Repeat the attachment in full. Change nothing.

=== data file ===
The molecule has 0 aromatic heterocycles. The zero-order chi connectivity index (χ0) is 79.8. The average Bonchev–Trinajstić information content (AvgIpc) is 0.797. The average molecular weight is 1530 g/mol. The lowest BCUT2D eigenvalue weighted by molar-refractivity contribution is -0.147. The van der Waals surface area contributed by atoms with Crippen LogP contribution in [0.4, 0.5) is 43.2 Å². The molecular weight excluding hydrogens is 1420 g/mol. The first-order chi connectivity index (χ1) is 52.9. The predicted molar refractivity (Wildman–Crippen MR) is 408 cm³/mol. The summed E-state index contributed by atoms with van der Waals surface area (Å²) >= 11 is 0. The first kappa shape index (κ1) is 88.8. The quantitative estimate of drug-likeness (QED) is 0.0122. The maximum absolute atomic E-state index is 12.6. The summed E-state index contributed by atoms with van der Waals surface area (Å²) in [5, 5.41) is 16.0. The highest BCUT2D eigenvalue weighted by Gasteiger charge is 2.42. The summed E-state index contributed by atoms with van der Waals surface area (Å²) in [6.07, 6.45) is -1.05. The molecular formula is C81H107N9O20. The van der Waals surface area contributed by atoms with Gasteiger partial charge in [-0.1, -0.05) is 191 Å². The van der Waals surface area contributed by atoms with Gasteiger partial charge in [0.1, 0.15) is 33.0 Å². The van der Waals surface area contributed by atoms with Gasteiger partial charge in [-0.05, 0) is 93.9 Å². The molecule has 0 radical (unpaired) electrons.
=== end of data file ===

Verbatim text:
The molecule has 0 aromatic heterocycles. The zero-order chi connectivity index (χ0) is 79.8. The average Bonchev–Trinajstić information content (AvgIpc) is 0.797. The average molecular weight is 1530 g/mol. The lowest BCUT2D eigenvalue weighted by molar-refractivity contribution is -0.147. The van der Waals surface area contributed by atoms with Crippen LogP contribution in [0.4, 0.5) is 43.2 Å². The molecular weight excluding hydrogens is 1420 g/mol. The first-order chi connectivity index (χ1) is 52.9. The predicted molar refractivity (Wildman–Crippen MR) is 408 cm³/mol. The summed E-state index contributed by atoms with van der Waals surface area (Å²) >= 11 is 0. The first kappa shape index (κ1) is 88.8. The quantitative estimate of drug-likeness (QED) is 0.0122. The maximum absolute atomic E-state index is 12.6. The summed E-state index contributed by atoms with van der Waals surface area (Å²) in [5, 5.41) is 16.0. The highest BCUT2D eigenvalue weighted by Gasteiger charge is 2.42. The summed E-state index contributed by atoms with van der Waals surface area (Å²) in [6.07, 6.45) is -1.05. The molecular formula is C81H107N9O20. The van der Waals surface area contributed by atoms with Gasteiger partial charge in [-0.1, -0.05) is 191 Å². The van der Waals surface area contributed by atoms with Gasteiger partial charge in [0.1, 0.15) is 33.0 Å². The van der Waals surface area contributed by atoms with Gasteiger partial charge in [-0.05, 0) is 93.9 Å². The molecule has 0 radical (unpaired) electrons.